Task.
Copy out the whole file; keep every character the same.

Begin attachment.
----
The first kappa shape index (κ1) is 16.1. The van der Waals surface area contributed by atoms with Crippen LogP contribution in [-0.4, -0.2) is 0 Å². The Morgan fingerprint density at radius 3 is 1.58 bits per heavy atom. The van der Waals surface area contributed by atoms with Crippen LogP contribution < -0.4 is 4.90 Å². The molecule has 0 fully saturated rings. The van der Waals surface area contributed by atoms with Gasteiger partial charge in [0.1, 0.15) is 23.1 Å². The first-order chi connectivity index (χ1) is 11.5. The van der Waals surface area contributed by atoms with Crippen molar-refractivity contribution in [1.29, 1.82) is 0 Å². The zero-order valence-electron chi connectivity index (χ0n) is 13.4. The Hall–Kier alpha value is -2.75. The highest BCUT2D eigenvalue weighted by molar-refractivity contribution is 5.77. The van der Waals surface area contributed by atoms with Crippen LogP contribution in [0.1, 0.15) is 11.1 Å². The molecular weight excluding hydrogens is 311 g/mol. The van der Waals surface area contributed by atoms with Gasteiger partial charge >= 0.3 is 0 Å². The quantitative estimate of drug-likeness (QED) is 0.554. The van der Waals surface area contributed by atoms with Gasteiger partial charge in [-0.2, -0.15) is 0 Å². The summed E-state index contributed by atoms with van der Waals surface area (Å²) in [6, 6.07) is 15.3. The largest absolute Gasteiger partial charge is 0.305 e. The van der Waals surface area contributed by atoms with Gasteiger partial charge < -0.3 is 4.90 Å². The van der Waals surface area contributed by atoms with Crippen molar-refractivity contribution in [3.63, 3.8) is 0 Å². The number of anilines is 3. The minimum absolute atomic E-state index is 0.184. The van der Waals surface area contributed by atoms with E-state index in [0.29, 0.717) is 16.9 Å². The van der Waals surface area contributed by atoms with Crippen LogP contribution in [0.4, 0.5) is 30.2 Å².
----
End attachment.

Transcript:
The first kappa shape index (κ1) is 16.1. The van der Waals surface area contributed by atoms with Crippen LogP contribution in [-0.4, -0.2) is 0 Å². The Morgan fingerprint density at radius 3 is 1.58 bits per heavy atom. The van der Waals surface area contributed by atoms with Crippen LogP contribution < -0.4 is 4.90 Å². The molecule has 0 fully saturated rings. The van der Waals surface area contributed by atoms with Gasteiger partial charge in [0.1, 0.15) is 23.1 Å². The first-order chi connectivity index (χ1) is 11.5. The van der Waals surface area contributed by atoms with Crippen molar-refractivity contribution in [1.29, 1.82) is 0 Å². The zero-order valence-electron chi connectivity index (χ0n) is 13.4. The Hall–Kier alpha value is -2.75. The highest BCUT2D eigenvalue weighted by molar-refractivity contribution is 5.77. The van der Waals surface area contributed by atoms with Crippen LogP contribution in [0.1, 0.15) is 11.1 Å². The molecular weight excluding hydrogens is 311 g/mol. The van der Waals surface area contributed by atoms with Gasteiger partial charge >= 0.3 is 0 Å². The quantitative estimate of drug-likeness (QED) is 0.554. The van der Waals surface area contributed by atoms with Gasteiger partial charge in [-0.2, -0.15) is 0 Å². The summed E-state index contributed by atoms with van der Waals surface area (Å²) in [6, 6.07) is 15.3. The largest absolute Gasteiger partial charge is 0.305 e. The van der Waals surface area contributed by atoms with Gasteiger partial charge < -0.3 is 4.90 Å². The van der Waals surface area contributed by atoms with Crippen molar-refractivity contribution in [3.63, 3.8) is 0 Å². The number of anilines is 3. The minimum absolute atomic E-state index is 0.184. The van der Waals surface area contributed by atoms with E-state index in [0.29, 0.717) is 16.9 Å². The van der Waals surface area contributed by atoms with Crippen LogP contribution in [0.4, 0.5) is 30.2 Å².